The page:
N-Terminal Pro-B–Type Natriuretic Peptide Is Related to Retinal Microvascular Damage
The Rotterdam Study
Objective—N-terminal pro-B–type natriuretic peptide (NT-proBNP) is a marker of cardiac dysfunction and has been linked to various indices of large vessel disease. However, it remains unclear whether NT-proBNP also relates to microvascular damage. In a community-dwelling population, we studied the association between NT-proBNP and retinal microvascular damage.
Approach and Results—From the population-based Rotterdam Study, we included 8437 participants (mean age 64.1 years and 59% women) without a history of cardiovascular disease, with NT-proBNP data and gradable retinal images. NT-proBNP serum levels were measured using an immunoassay. Retinopathy signs, that is, exudates, microaneurysms, cotton wool spots, and dot/blot hemorrhages, present on fundus photographs were in the total study population; retinal vascular calibers, that is, arteriolar and venular calibers, were semiautomatically measured in a subsample (n=2763) of the study population. We conducted cross-sectional analyses on the association between NT-proBNP and retinal microvascular damage using logistic and linear regression models, adjusting for age, sex, and cardiovascular risk factors. We found that NT-proBNP was associated with the presence of retinopathy (adjusted odds ratio [95% confidence interval] per SD increase in natural log-transformed NT-proBNP: 1.14 [1.03–1.27]). We also found that higher NT-proBNP was associated with narrower arteriolar calibers (adjusted mean difference in arteriolar caliber per SD increase in natural log-transformed NT-proBNP: −0.89 µm [−1.54 to −0.24]). This association remained unchanged after excluding patients with retinopathy signs.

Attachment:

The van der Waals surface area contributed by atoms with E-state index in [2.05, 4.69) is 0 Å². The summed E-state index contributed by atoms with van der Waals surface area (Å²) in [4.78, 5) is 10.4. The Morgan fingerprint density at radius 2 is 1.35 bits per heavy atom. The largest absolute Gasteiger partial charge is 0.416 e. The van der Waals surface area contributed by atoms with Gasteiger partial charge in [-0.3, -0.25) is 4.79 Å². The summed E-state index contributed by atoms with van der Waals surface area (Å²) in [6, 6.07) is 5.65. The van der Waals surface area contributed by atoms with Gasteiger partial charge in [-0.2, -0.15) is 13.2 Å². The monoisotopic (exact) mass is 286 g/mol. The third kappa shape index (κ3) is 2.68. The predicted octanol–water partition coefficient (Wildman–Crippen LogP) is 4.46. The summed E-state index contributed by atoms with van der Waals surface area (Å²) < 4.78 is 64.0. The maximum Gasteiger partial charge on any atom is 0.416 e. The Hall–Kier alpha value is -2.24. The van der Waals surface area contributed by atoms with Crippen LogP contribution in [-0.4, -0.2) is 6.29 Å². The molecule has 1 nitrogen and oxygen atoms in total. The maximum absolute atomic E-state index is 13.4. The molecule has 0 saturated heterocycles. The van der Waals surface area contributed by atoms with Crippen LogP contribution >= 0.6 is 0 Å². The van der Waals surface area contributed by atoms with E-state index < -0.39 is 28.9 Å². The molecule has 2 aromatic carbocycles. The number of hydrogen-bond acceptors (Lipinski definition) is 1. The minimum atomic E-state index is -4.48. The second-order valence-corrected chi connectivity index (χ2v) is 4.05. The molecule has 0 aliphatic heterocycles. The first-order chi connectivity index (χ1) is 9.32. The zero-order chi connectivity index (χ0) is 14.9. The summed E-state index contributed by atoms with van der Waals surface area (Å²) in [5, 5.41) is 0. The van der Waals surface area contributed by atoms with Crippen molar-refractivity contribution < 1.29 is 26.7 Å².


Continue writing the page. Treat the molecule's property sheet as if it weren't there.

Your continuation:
Conclusions—In patients free of clinical cardiovascular disease, higher levels of NT-proBNP are associated with retinal microvascular damage, suggesting a potential role for NT-proBNP as marker for small vessel disease.
- Received March 16, 2016.
- Accepted June 10, 2016.
- © 2016 American Heart Association, Inc.